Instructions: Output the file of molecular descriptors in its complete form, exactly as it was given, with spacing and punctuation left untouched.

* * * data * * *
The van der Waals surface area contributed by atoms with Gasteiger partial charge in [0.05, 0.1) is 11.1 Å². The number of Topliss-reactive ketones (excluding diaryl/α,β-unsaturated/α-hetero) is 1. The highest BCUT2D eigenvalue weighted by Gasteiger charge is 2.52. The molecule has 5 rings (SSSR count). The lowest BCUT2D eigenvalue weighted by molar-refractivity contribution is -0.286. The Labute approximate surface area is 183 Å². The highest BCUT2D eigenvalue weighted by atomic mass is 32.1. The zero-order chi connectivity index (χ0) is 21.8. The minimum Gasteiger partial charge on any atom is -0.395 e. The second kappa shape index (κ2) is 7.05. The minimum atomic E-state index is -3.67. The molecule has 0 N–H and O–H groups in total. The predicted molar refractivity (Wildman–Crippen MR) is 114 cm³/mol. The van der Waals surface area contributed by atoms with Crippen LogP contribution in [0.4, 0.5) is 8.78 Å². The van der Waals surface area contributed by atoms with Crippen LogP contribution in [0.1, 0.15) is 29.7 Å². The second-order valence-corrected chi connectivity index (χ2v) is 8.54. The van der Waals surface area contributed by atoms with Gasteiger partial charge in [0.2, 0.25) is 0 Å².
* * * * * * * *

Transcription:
The van der Waals surface area contributed by atoms with Gasteiger partial charge in [0.05, 0.1) is 11.1 Å². The number of Topliss-reactive ketones (excluding diaryl/α,β-unsaturated/α-hetero) is 1. The highest BCUT2D eigenvalue weighted by Gasteiger charge is 2.52. The molecule has 5 rings (SSSR count). The lowest BCUT2D eigenvalue weighted by molar-refractivity contribution is -0.286. The Labute approximate surface area is 183 Å². The highest BCUT2D eigenvalue weighted by atomic mass is 32.1. The zero-order chi connectivity index (χ0) is 21.8. The minimum Gasteiger partial charge on any atom is -0.395 e. The second kappa shape index (κ2) is 7.05. The minimum atomic E-state index is -3.67. The molecule has 0 N–H and O–H groups in total. The predicted molar refractivity (Wildman–Crippen MR) is 114 cm³/mol. The van der Waals surface area contributed by atoms with Crippen LogP contribution in [0.4, 0.5) is 8.78 Å². The van der Waals surface area contributed by atoms with Crippen LogP contribution in [0.1, 0.15) is 29.7 Å². The second-order valence-corrected chi connectivity index (χ2v) is 8.54. The van der Waals surface area contributed by atoms with Gasteiger partial charge in [0.2, 0.25) is 0 Å².